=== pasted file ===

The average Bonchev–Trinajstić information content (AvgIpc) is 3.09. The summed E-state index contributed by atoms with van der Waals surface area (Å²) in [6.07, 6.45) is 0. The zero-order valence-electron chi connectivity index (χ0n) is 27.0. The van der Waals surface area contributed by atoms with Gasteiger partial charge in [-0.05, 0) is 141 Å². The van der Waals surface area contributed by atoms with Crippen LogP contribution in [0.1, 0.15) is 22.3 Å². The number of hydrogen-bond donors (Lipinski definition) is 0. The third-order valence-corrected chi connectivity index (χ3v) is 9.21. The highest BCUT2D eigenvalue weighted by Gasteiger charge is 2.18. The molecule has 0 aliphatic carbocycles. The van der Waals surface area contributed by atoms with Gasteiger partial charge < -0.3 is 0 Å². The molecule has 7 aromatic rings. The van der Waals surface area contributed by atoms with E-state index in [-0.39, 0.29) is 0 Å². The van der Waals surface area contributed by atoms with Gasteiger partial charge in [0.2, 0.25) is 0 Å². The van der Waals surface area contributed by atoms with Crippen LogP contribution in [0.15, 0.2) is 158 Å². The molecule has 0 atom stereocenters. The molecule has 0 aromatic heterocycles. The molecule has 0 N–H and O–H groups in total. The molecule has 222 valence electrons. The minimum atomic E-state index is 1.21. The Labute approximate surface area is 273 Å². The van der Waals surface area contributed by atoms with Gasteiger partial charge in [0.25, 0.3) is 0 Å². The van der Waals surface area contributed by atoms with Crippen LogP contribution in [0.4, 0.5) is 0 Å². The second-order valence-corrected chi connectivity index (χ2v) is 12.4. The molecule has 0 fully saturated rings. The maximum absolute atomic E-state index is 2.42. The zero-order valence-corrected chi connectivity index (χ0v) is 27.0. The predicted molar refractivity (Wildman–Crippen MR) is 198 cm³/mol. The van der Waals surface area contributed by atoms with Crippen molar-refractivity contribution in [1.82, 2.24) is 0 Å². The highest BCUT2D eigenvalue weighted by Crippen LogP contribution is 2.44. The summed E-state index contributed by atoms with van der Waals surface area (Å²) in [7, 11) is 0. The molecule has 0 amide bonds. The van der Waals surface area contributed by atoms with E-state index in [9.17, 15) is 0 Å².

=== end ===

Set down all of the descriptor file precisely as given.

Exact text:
The average Bonchev–Trinajstić information content (AvgIpc) is 3.09. The summed E-state index contributed by atoms with van der Waals surface area (Å²) in [6.07, 6.45) is 0. The zero-order valence-electron chi connectivity index (χ0n) is 27.0. The van der Waals surface area contributed by atoms with Gasteiger partial charge in [-0.05, 0) is 141 Å². The van der Waals surface area contributed by atoms with Crippen LogP contribution in [0.1, 0.15) is 22.3 Å². The number of hydrogen-bond donors (Lipinski definition) is 0. The third-order valence-corrected chi connectivity index (χ3v) is 9.21. The highest BCUT2D eigenvalue weighted by Gasteiger charge is 2.18. The molecule has 0 aliphatic carbocycles. The van der Waals surface area contributed by atoms with Gasteiger partial charge < -0.3 is 0 Å². The molecule has 7 aromatic rings. The van der Waals surface area contributed by atoms with E-state index in [-0.39, 0.29) is 0 Å². The van der Waals surface area contributed by atoms with Gasteiger partial charge in [0.2, 0.25) is 0 Å². The van der Waals surface area contributed by atoms with Crippen LogP contribution in [0.15, 0.2) is 158 Å². The molecule has 0 atom stereocenters. The molecule has 0 aromatic heterocycles. The molecule has 0 N–H and O–H groups in total. The molecule has 222 valence electrons. The minimum atomic E-state index is 1.21. The Labute approximate surface area is 273 Å². The van der Waals surface area contributed by atoms with Gasteiger partial charge in [0.25, 0.3) is 0 Å². The van der Waals surface area contributed by atoms with Crippen LogP contribution in [0.4, 0.5) is 0 Å². The second-order valence-corrected chi connectivity index (χ2v) is 12.4. The molecule has 0 fully saturated rings. The maximum absolute atomic E-state index is 2.42. The zero-order valence-corrected chi connectivity index (χ0v) is 27.0. The predicted molar refractivity (Wildman–Crippen MR) is 198 cm³/mol. The van der Waals surface area contributed by atoms with Crippen molar-refractivity contribution in [1.82, 2.24) is 0 Å². The highest BCUT2D eigenvalue weighted by Crippen LogP contribution is 2.44. The summed E-state index contributed by atoms with van der Waals surface area (Å²) in [7, 11) is 0. The molecule has 0 amide bonds. The van der Waals surface area contributed by atoms with E-state index in [9.17, 15) is 0 Å².